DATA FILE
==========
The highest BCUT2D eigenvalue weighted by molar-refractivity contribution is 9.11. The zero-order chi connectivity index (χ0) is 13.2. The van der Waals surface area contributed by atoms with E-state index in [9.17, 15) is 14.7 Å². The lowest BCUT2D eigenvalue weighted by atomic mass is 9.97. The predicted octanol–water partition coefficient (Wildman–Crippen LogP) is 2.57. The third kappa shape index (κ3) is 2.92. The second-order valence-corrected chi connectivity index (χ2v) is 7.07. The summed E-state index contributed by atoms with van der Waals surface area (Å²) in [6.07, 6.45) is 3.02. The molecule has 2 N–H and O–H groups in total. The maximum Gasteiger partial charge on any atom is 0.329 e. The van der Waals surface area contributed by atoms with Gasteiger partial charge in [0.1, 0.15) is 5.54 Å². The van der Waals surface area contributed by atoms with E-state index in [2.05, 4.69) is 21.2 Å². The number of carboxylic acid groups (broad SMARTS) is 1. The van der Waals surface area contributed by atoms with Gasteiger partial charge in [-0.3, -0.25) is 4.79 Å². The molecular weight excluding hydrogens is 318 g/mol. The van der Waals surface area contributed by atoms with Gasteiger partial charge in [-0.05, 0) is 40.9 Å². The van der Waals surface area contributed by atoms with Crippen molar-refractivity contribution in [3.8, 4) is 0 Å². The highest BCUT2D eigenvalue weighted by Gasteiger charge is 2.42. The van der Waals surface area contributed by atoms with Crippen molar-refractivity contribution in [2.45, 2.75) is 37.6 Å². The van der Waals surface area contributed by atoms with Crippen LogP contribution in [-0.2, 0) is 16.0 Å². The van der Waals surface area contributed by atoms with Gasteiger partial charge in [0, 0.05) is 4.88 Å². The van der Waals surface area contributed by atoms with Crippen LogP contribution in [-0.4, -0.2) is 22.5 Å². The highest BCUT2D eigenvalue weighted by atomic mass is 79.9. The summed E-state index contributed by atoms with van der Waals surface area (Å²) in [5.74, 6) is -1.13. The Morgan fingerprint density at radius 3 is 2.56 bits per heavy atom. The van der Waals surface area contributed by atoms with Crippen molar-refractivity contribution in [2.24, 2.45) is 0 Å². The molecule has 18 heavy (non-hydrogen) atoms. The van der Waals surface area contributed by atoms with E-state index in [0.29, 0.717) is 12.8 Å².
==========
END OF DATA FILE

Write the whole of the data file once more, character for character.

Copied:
The highest BCUT2D eigenvalue weighted by molar-refractivity contribution is 9.11. The zero-order chi connectivity index (χ0) is 13.2. The van der Waals surface area contributed by atoms with E-state index in [9.17, 15) is 14.7 Å². The lowest BCUT2D eigenvalue weighted by atomic mass is 9.97. The predicted octanol–water partition coefficient (Wildman–Crippen LogP) is 2.57. The third kappa shape index (κ3) is 2.92. The second-order valence-corrected chi connectivity index (χ2v) is 7.07. The summed E-state index contributed by atoms with van der Waals surface area (Å²) in [6.07, 6.45) is 3.02. The molecule has 2 N–H and O–H groups in total. The maximum Gasteiger partial charge on any atom is 0.329 e. The van der Waals surface area contributed by atoms with Gasteiger partial charge in [0.1, 0.15) is 5.54 Å². The van der Waals surface area contributed by atoms with E-state index in [2.05, 4.69) is 21.2 Å². The number of carboxylic acid groups (broad SMARTS) is 1. The van der Waals surface area contributed by atoms with Gasteiger partial charge in [-0.3, -0.25) is 4.79 Å². The molecular weight excluding hydrogens is 318 g/mol. The van der Waals surface area contributed by atoms with Gasteiger partial charge in [-0.05, 0) is 40.9 Å². The van der Waals surface area contributed by atoms with Crippen molar-refractivity contribution in [3.8, 4) is 0 Å². The highest BCUT2D eigenvalue weighted by Gasteiger charge is 2.42. The van der Waals surface area contributed by atoms with Crippen molar-refractivity contribution in [2.45, 2.75) is 37.6 Å². The van der Waals surface area contributed by atoms with Crippen LogP contribution in [-0.2, 0) is 16.0 Å². The van der Waals surface area contributed by atoms with Gasteiger partial charge in [0, 0.05) is 4.88 Å². The van der Waals surface area contributed by atoms with Crippen LogP contribution in [-0.4, -0.2) is 22.5 Å². The highest BCUT2D eigenvalue weighted by atomic mass is 79.9. The summed E-state index contributed by atoms with van der Waals surface area (Å²) in [5.74, 6) is -1.13. The Morgan fingerprint density at radius 3 is 2.56 bits per heavy atom. The van der Waals surface area contributed by atoms with Crippen molar-refractivity contribution in [2.24, 2.45) is 0 Å². The molecule has 18 heavy (non-hydrogen) atoms. The van der Waals surface area contributed by atoms with E-state index in [0.29, 0.717) is 12.8 Å².